According to the theories of folks like Chang and Studwell, this short-circuited Jamaica’s industrialization. Whereas Bangladeshi and Vietnamese workers would endure harsh conditions for a while but eventually get better lives as companies learned how to do more complex manufacturing, Jamaica’s high starting wages short-circuited that process. If industrialization is a process of learning to walk before you learn to run, then according to this theory, Jamaica was born with a fancy aluminum wheelchair.
And in fact, this might be the brutal, unfortunate truth for developing countries — those that are endowed with plentiful natural resources might simply be destined to start out ahead but eventually fall behind.
But to conclude that would be overly pessimistic. The fact is, we don’t really know how economic development happens, and to put too much faith in the Chang/Studwell story would be unwise. After all, the Dominican Republic is pulling off a successful manufacturing-based industrialization, and yet its top export is still gold. So having resource endowments doesn’t ensure stagnation; Jamaica still has a chance.
Also, with the rise of highly complex service industries, there’s always the chance that Jamaica may in some sense be able to “leapfrog” to higher-value activities. Jamaica is trying to do this with the Jamaica Logistics Hub, which envisions the island becoming a waystation for trade throughout the Caribbean and Latin America. This can be a good strategy for a small country — is has worked well for countries like Dubai and Singapore, each of which is actually more populous than Jamaica.
Becoming a logistics hub will involve a lot of new infrastructure — in fact, China is helping Jamaica build out its facilities. Ports, roads, and various processing facilities are all being built. According to some sources, the country is now investing about a quarter of its GDP, almost as good as Vietnam, up from about a fifth of GDP five years ago. That’s a good sign. And the JLH initiative will also involve the creation of new special economic zones, which will include their own factories — many of which are focused on doing processing for imports and exports, a low-value activity that might be able to function as the spark of a new manufacturing-based industrialization.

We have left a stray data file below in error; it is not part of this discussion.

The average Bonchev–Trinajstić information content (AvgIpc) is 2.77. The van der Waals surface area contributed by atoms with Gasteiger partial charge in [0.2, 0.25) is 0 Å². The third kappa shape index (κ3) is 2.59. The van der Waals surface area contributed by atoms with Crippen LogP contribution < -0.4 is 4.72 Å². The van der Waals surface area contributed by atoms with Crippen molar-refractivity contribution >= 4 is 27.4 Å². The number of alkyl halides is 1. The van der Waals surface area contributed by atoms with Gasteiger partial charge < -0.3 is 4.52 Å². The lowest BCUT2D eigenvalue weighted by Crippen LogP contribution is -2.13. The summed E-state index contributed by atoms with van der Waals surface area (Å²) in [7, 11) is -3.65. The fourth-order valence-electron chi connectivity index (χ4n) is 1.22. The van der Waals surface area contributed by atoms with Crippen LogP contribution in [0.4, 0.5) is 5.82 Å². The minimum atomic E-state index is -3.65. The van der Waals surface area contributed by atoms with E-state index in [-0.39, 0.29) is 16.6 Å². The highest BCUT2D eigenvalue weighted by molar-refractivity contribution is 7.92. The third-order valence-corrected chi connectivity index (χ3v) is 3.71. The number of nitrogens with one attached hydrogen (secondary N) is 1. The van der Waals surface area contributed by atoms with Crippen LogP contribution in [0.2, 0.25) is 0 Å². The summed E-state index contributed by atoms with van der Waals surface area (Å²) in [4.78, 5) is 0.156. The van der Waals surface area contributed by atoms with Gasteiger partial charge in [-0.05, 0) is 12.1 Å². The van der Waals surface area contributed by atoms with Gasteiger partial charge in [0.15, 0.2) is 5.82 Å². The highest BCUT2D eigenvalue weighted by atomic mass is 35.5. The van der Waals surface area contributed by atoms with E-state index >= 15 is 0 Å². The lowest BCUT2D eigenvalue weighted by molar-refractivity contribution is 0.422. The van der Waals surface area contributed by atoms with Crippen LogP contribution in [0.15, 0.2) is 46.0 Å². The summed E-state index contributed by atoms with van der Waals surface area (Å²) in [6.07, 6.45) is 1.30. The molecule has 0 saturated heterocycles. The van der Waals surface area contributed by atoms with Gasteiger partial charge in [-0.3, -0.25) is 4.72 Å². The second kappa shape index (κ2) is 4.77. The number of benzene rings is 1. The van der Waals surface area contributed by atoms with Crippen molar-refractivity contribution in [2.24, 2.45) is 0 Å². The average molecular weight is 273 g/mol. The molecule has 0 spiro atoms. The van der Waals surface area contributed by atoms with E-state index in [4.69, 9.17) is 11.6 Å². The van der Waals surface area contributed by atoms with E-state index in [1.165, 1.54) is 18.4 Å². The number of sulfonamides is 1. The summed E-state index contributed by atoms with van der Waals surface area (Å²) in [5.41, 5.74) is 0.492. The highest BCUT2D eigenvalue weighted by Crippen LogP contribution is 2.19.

Let’s hope it happens. Growth hasn’t picked up yet, but it’s still very early days, and Covid is a big confounding factor. But the global supply chain crunch shows just how crucial logistics will be in the upcoming economic age.
And there’s one big reason to be optimistic about Jamaica: The enduring strength of its institutions. In an age of advancing autocracy, Jamaica remains resolutely democratic, scoring higher than the U.S. on some international measures. It’s an island (heh) of political stability in the region.
This is all the more impressive when you consider that Jamaica is still primarily a natural resource exporter. Many resource exporters suffer not just Dutch Disease and uncompetitive wages, but also political dysfunction — elites attempt to monopolize the flow of resource rents, and the struggle for power makes it very difficult for a country to provide quality infrastructure, education, property rights, and so on. This is known as the Resource Curse.
Somehow, Jamaica has avoided this curse — it may not be a rich country, it may still be highly unequal, and it may make the occasional macroeconomic policy mistake, but it has avoided becoming a kleptocratic basket case like many resource exporters. And that makes Jamaica a well-managed country.
So we have to hope that this good management will prevail in the end. Jamaica is doing OK, but it deserves to be a rich country. It just has to keep experimenting until it finds a model that will get it there.
Update: Rasheed Griffith argues that Jamaica’s economic performance has been negatively affected by a history of violence that Barbados lacks. He also points to long-standing differences in literacy rates between the two countries, as well as more continuity of legislative institutions in Barbados.